My take: Nancy Pelosi, Chuck Schumer, the Obamas, the Clintons, nearly all their donors, and many DNC members are terrified of the current field.
The supporters of Warren and Sanders are all good. They are confident their horse will get the nomination and remake the general election electorate and viva the revolution that will chase Trump from the White House.
Many Biden supporters are worried he won’t win the nomination. Many Buttigieg supporters are worried he can’t win a general.
Unaligned Democrats are panicked. Nearly every non-socialist consultant is extremely worried. Again, they think after New Hampshire it will be too late to stop Warren or Sanders. There IS a legitimate question for the loud and active establishment wing of the party: How do we maneuver to get a centrist nominee who can beat Trump?
On the available evidence, Michael Bloomberg is not the answer.
By my calculation, there is 1% chance that the former New York City mayor could win the nomination, and that is mostly because he is in the 1%, with billions to spend on a possible bid.
There’s no research that has ever been done (including by his minions) that suggests he actually has a reasonable chance to win the nomination. If there were, the man who is 100% convinced he is the most qualified person in the entire country to be president would have gotten into the race long ago.
In the context of trying to win the nomination, Bloomberg has no constituency, no special appeal on any issues, a record that liberals will hate, no candidate skills, and an uneven temperament. His only big advantage — his money – will help him make up for lost time if he decides to run, but it will also pummel him with backfire, as Teams Warren and Sanders accuse him of trying to buy the nomination. The more he spends, the more resonance the accusation will have.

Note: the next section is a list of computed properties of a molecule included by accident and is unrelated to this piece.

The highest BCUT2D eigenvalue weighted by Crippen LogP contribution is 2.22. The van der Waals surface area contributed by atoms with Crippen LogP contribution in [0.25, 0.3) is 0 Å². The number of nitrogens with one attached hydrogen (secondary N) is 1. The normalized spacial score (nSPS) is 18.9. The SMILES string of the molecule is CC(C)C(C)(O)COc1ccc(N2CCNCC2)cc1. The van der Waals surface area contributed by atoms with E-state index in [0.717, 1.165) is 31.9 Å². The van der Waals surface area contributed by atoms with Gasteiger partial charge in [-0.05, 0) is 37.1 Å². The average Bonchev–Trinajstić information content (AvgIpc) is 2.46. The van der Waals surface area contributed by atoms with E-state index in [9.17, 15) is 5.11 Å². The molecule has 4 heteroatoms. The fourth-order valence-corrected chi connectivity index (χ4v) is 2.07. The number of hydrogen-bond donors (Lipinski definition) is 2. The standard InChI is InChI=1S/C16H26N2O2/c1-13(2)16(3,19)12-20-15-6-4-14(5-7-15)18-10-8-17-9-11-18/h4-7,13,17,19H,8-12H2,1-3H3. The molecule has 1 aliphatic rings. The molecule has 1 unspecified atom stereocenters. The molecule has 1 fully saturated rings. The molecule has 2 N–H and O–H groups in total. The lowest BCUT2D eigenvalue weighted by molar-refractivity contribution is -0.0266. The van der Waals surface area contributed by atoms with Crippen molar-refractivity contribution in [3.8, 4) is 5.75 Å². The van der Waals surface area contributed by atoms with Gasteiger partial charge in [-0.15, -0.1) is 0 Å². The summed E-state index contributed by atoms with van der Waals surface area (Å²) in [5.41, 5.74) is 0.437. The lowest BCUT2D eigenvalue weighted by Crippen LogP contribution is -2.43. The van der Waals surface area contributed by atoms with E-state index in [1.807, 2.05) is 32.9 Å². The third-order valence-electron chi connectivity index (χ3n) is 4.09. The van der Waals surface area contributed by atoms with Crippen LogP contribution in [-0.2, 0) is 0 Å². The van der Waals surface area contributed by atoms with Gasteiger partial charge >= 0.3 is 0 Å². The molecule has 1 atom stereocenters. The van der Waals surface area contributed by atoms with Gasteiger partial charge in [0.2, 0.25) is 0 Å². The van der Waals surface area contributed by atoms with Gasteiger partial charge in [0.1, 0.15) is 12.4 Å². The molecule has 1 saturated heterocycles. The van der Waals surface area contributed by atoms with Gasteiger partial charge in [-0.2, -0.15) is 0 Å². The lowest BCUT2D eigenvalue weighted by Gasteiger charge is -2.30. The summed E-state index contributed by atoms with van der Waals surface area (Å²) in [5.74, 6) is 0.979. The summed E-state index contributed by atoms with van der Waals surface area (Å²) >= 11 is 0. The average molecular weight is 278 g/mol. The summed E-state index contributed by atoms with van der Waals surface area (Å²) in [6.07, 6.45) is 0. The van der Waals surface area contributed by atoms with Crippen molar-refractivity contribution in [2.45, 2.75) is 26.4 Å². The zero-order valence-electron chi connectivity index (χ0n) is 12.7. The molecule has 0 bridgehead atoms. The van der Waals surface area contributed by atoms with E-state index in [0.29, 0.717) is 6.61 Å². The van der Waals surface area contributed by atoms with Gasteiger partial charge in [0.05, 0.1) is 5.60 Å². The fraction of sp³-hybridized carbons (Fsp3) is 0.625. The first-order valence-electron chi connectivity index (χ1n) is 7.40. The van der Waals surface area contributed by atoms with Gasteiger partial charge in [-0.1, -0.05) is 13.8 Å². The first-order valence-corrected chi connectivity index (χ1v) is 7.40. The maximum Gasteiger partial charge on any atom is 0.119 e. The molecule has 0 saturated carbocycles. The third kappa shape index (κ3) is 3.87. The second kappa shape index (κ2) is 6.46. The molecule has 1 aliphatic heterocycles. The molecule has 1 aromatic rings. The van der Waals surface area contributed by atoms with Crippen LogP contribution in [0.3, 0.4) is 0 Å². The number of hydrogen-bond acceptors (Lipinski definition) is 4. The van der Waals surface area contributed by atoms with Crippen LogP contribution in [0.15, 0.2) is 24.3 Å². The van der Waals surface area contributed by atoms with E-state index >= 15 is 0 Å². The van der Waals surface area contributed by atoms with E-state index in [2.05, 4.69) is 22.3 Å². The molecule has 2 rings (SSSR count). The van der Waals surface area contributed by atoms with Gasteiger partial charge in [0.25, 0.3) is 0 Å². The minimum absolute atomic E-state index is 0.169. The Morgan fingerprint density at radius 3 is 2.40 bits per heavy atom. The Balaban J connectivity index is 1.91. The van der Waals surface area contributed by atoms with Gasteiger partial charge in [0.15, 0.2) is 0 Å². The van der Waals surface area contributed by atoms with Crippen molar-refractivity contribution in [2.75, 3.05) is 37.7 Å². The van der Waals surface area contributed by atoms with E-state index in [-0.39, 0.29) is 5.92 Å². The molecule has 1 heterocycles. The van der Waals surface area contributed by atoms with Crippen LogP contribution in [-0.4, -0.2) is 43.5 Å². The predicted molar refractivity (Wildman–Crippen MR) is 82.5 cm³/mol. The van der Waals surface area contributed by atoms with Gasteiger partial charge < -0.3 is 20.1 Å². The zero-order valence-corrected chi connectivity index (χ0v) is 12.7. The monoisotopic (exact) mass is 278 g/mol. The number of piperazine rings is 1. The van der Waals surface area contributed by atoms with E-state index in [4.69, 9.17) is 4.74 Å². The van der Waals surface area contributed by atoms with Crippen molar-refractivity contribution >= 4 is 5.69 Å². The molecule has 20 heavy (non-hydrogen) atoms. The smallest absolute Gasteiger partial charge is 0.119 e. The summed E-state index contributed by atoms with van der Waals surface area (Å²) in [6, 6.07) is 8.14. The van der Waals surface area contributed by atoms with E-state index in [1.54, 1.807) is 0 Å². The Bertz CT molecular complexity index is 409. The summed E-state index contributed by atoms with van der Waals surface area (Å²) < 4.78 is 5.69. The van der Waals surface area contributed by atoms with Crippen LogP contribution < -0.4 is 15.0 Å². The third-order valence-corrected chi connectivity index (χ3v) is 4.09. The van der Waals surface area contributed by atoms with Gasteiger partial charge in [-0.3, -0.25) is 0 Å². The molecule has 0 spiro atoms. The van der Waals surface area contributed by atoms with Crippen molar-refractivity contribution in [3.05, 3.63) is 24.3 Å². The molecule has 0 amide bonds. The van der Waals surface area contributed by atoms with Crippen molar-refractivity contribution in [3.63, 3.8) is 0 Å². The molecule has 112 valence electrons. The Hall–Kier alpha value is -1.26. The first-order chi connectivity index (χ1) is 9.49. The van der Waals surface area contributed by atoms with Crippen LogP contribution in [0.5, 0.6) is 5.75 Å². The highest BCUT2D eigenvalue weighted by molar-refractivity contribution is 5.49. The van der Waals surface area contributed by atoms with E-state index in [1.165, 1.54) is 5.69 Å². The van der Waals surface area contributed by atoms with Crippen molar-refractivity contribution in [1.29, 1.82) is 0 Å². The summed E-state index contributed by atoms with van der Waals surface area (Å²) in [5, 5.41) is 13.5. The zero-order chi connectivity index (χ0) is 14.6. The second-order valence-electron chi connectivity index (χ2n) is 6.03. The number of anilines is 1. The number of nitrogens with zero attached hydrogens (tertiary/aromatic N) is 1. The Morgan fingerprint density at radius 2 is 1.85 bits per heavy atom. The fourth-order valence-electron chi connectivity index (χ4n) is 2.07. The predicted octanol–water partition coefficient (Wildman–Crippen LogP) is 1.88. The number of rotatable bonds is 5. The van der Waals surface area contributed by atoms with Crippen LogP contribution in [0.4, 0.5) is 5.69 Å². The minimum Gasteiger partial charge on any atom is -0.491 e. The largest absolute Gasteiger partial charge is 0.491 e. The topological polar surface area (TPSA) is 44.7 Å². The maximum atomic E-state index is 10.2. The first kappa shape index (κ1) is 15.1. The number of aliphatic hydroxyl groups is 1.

The only caveat is if Bloomberg in the next few days reads the results of his trial balloon and decides to go for it, thereby forcing Biden out of the race. If Bloomberg was able to then become the consensus establishment choice, he could be the nominee. But I doubt that will happen. Why would Joe Biden be scared out of the race by Bloomberg?
On paper, Bloomberg is a horrible Iowa candidate and a good New Hampshire one. He is unlikely to meet the requirements for getting into the upcoming debates. If he somehow made it into March, his money would make him a force in states such as California, Texas, and Florida, at a time when everyone else in the race might be broke.
Bloomberg will get gobs of coverage in the next few days. Perhaps his poll numbers will flare up, although that seems unlikely. If they DO flare up, he will be assailed from many directions. There’s no doubt that Trump doesn’t want to run against Bloomberg and would make mischief in the Democratic primary to try to stop him, just as Team Trump has done with Biden.
But it won’t just be Trump.